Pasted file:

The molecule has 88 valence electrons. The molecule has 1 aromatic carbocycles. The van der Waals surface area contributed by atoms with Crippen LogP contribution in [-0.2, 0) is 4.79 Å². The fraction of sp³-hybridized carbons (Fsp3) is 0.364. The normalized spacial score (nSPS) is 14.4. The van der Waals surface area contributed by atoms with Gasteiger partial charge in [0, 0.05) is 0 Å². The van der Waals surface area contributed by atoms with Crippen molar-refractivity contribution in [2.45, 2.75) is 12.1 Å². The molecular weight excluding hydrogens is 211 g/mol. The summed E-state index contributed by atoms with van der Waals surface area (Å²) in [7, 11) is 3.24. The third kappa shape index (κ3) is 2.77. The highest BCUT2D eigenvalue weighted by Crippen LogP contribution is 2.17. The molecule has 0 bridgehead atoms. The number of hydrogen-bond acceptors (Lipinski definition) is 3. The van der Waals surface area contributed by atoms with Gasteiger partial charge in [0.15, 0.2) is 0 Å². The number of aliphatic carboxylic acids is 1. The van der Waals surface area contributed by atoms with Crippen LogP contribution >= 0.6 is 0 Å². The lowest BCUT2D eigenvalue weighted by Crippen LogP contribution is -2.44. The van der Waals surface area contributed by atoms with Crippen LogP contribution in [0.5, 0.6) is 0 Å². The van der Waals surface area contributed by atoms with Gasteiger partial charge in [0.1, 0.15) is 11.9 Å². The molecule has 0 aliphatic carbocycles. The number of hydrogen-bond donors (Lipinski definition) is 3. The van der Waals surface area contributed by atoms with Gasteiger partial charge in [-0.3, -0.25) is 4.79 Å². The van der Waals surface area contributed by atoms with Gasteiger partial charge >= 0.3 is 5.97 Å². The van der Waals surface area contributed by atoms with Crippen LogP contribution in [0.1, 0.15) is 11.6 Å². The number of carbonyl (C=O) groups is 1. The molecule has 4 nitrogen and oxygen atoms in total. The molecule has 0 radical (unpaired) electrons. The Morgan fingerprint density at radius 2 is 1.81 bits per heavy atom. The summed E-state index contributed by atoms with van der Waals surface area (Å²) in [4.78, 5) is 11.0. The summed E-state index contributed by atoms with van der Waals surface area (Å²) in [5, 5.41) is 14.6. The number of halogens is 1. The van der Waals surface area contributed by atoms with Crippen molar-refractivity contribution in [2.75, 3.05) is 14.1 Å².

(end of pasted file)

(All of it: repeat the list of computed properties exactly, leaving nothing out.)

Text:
The molecule has 88 valence electrons. The molecule has 1 aromatic carbocycles. The van der Waals surface area contributed by atoms with Crippen LogP contribution in [-0.2, 0) is 4.79 Å². The fraction of sp³-hybridized carbons (Fsp3) is 0.364. The normalized spacial score (nSPS) is 14.4. The van der Waals surface area contributed by atoms with Gasteiger partial charge in [0, 0.05) is 0 Å². The van der Waals surface area contributed by atoms with Crippen molar-refractivity contribution in [2.45, 2.75) is 12.1 Å². The molecular weight excluding hydrogens is 211 g/mol. The summed E-state index contributed by atoms with van der Waals surface area (Å²) in [7, 11) is 3.24. The third kappa shape index (κ3) is 2.77. The highest BCUT2D eigenvalue weighted by Crippen LogP contribution is 2.17. The molecule has 0 bridgehead atoms. The number of hydrogen-bond acceptors (Lipinski definition) is 3. The van der Waals surface area contributed by atoms with Gasteiger partial charge in [0.15, 0.2) is 0 Å². The number of aliphatic carboxylic acids is 1. The van der Waals surface area contributed by atoms with Crippen LogP contribution >= 0.6 is 0 Å². The lowest BCUT2D eigenvalue weighted by Crippen LogP contribution is -2.44. The van der Waals surface area contributed by atoms with Crippen LogP contribution in [0.5, 0.6) is 0 Å². The van der Waals surface area contributed by atoms with Gasteiger partial charge in [0.1, 0.15) is 11.9 Å². The molecule has 0 aliphatic carbocycles. The number of hydrogen-bond donors (Lipinski definition) is 3. The van der Waals surface area contributed by atoms with Gasteiger partial charge in [-0.3, -0.25) is 4.79 Å². The van der Waals surface area contributed by atoms with Gasteiger partial charge >= 0.3 is 5.97 Å². The van der Waals surface area contributed by atoms with Crippen LogP contribution in [0.1, 0.15) is 11.6 Å². The number of carbonyl (C=O) groups is 1. The molecule has 4 nitrogen and oxygen atoms in total. The molecule has 0 radical (unpaired) electrons. The Morgan fingerprint density at radius 2 is 1.81 bits per heavy atom. The summed E-state index contributed by atoms with van der Waals surface area (Å²) in [4.78, 5) is 11.0. The summed E-state index contributed by atoms with van der Waals surface area (Å²) in [5, 5.41) is 14.6. The number of halogens is 1. The van der Waals surface area contributed by atoms with Crippen molar-refractivity contribution in [2.75, 3.05) is 14.1 Å².